Format

Send to

Choose Destination
Curr Opin Urol. 2014 May;24(3):280-7. doi: 10.1097/MOU.0000000000000040.

Can MRI replace serial biopsies in men on active surveillance for prostate cancer?

Author information

1
aDivision of Surgical & Interventional Sciences, University College London bDepartment of Urology, University College London Hospitals Trust, London, UK.

Abstract

PURPOSE OF REVIEW:

The role of MRI in active surveillance to date has been in assessing men with low or intermediate-risk disease to identify those men harbouring higher risk disease undersampled at standard biopsy. MRI as a tool for reassessing men over the surveillance period, as an alternative to repeat standard biopsies, is also of interest.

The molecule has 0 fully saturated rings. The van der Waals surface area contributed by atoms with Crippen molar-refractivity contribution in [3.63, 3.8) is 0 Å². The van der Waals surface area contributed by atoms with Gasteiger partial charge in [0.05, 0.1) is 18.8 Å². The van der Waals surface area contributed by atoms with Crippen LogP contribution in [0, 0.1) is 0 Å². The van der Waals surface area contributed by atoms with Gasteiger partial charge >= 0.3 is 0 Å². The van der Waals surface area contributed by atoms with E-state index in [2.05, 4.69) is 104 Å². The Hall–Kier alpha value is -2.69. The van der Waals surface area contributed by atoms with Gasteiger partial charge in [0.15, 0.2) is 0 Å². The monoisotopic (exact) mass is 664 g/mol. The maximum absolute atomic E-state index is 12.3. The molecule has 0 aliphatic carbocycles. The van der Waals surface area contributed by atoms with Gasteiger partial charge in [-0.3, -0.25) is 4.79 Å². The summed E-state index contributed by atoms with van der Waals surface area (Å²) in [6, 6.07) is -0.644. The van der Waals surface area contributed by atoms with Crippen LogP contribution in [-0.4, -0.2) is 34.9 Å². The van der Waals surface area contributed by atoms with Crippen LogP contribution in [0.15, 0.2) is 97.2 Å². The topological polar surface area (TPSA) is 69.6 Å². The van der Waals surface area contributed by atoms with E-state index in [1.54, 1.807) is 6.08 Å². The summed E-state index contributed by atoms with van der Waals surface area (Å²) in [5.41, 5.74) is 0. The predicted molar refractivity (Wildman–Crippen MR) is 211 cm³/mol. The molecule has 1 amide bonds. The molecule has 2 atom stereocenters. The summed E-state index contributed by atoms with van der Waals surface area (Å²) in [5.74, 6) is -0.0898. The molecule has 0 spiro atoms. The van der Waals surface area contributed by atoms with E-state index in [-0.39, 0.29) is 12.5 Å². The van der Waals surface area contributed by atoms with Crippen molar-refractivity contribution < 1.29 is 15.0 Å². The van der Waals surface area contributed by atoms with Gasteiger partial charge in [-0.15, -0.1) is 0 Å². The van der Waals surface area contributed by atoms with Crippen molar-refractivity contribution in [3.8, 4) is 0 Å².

RECENT FINDINGS:

Multiple studies suggest that MRI early in active surveillance can identify men whose prostate cancer was undersampled at initial biopsy, and MRI-targeted biopsies can be offered. There are a small number of centres now using MRI in the routine follow-up of men on active surveillance. The presence of a lesion on MRI indicates that a man is at higher likelihood of radiological progression than men with a negative MRI at diagnosis. These findings need to be validated in longer-term studies with predefined criteria for radiological significance and radiological progression.

SUMMARY:

MRI is useful in the identification of men with higher-risk prostate cancer prior to commencement of a formal active surveillance programme. It is also of use in following up men on active surveillance, as a way to detect change in tumour over time.

PMID:
24614348
DOI:
10.1097/MOU.0000000000000040
[Indexed for MEDLINE]

Supplemental Content

Full text links

Icon for Wolters Kluwer
Loading ...
Support Center